Everglades Illustrated: Sanibel Red Tide Report

Take a look at these photos from Friends of the Everglades Multimedia Producer Leah Voss. The images from a recent visit to Sanibel Island offer a sobering look at a community still very much in distress after Hurricane Ian made direct landfall along Florida’s west coast on September 28. Much of the island remains off limits to visitors as the local population continues the hard work of recovery. The latest threat exacerbating the post-storm situation hangs heavy in the air and the surrounding water — red tide. Along the shoreline, Leah described a nauseating smell and an unmistakable tickle at the back of her throat. A dead seabird laid in the [...]

2022-12-14T09:56:29-05:00December 13th, 2022|Caloosahatchee Estuary, Everglades Illustrated, Red Tide|

Everglades Illustrated: A system overwhelmed

Hurricane Ian barreled into the west coast of Florida on September 28 as a powerful Category 4 hurricane. As relief efforts remain rightly focused on the heartbreaking human toll of the storm, the environmental fallout has yet to come front and center. Satellite images are helping to piece together the beginnings of a story that has only just begun to play out. In the NASA satellite image above, swirls of sediment stirred up in Florida’s coastal water, “lifted from the seafloor as Ian neared the coast,” starkly contrast with dark plumes of stormwater runoff exiting the land. Though this tannin-colored runoff is not altogether unusual, the sheer volume of water coming off the landscape is out of the ordinary, [...]

2022-10-11T12:58:37-04:00October 11th, 2022|Caloosahatchee Estuary, Everglades Illustrated|

Toxic Discharge Update: Moore Haven and Ortona Locks 10-16-20

Scenes from the Moore Haven and Ortona Locks on the Caloosahatchee River captured Friday afternoon, October 16. Releases from Lake Okeechobee began Wednesday, October 14 at a rate of 4,000 cfs out of S-77 west to the Caloosahatchee estuary. The Army Corps reports that releases west are being implemented in a steady release at S-77 with the local basin providing a natural watershed pulse at S-79 in addition to the lake releases. https://youtu.be/MfzqGXDVsuE https://youtu.be/5xCjH2pFNgk https://youtu.be/Xo-Eo7S6Zyc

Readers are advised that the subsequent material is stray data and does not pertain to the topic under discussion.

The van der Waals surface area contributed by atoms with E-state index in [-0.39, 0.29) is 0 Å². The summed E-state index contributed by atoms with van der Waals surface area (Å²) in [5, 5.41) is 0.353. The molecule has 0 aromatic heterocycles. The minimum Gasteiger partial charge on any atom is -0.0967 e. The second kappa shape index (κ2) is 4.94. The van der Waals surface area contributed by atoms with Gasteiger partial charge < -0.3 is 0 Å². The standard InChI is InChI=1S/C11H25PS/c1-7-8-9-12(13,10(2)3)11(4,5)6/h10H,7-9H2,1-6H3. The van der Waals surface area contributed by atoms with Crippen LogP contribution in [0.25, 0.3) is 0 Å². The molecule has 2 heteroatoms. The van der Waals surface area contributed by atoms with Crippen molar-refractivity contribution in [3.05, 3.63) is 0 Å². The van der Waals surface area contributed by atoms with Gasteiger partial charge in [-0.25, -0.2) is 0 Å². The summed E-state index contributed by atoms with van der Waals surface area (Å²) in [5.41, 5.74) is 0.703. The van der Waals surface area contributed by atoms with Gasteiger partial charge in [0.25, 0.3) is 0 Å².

Army Corps: Hold off on Lake O discharges

Today, Friends of the Everglades asked the Army Corps of Engineers to hold off on Lake Okeechobee discharges to the St. Lucie and Caloosahatchee estuaries for one more week. We believe the cost-benefit analysis remains in favor of waiting, for the following five reasons: The 7-day forecast looks relatively dry, which means Lake Okeechobee’s water levels are likely to stop rising so quickly. King Tides are projected on the east coast this week, posing flooding risk that could be amplified by Lake O discharges. There are no imminent tropical-cyclone threats in the Atlantic that could bring rain to Lake Okeechobee. Florida Department of Environmental Protection is still waiting on toxicity results for water samples taken at S-308 and S-77, the [...]

RECOVER Northern Estuary Salinity Envelope Public Comment

Ms. Ehlinger, Please find Friends of the Everglades' attached line-by-line feedback pertaining to the RECOVER Northern Estuaries Salinity Envelope Performance Metrics. We thank the Army Corps of Engineers and the whole RECOVER team for its work on these draft metrics, which are an improvement over the 2007 targets. That said, we see room for improvement if the RECOVER metrics are to stand as a true measure of CERP’s ability to restore, preserve and protect the South Florida ecosystem while balancing other water-related needs. First and foremost, Friends of the Everglades strongly opposes including any Lake Okeechobee Regulatory Releases in “Optimum” performance metrics for the St. Lucie Estuary. The St. Lucie Estuary requires ZERO cubic feet of water from Lake Okeechobee; [...]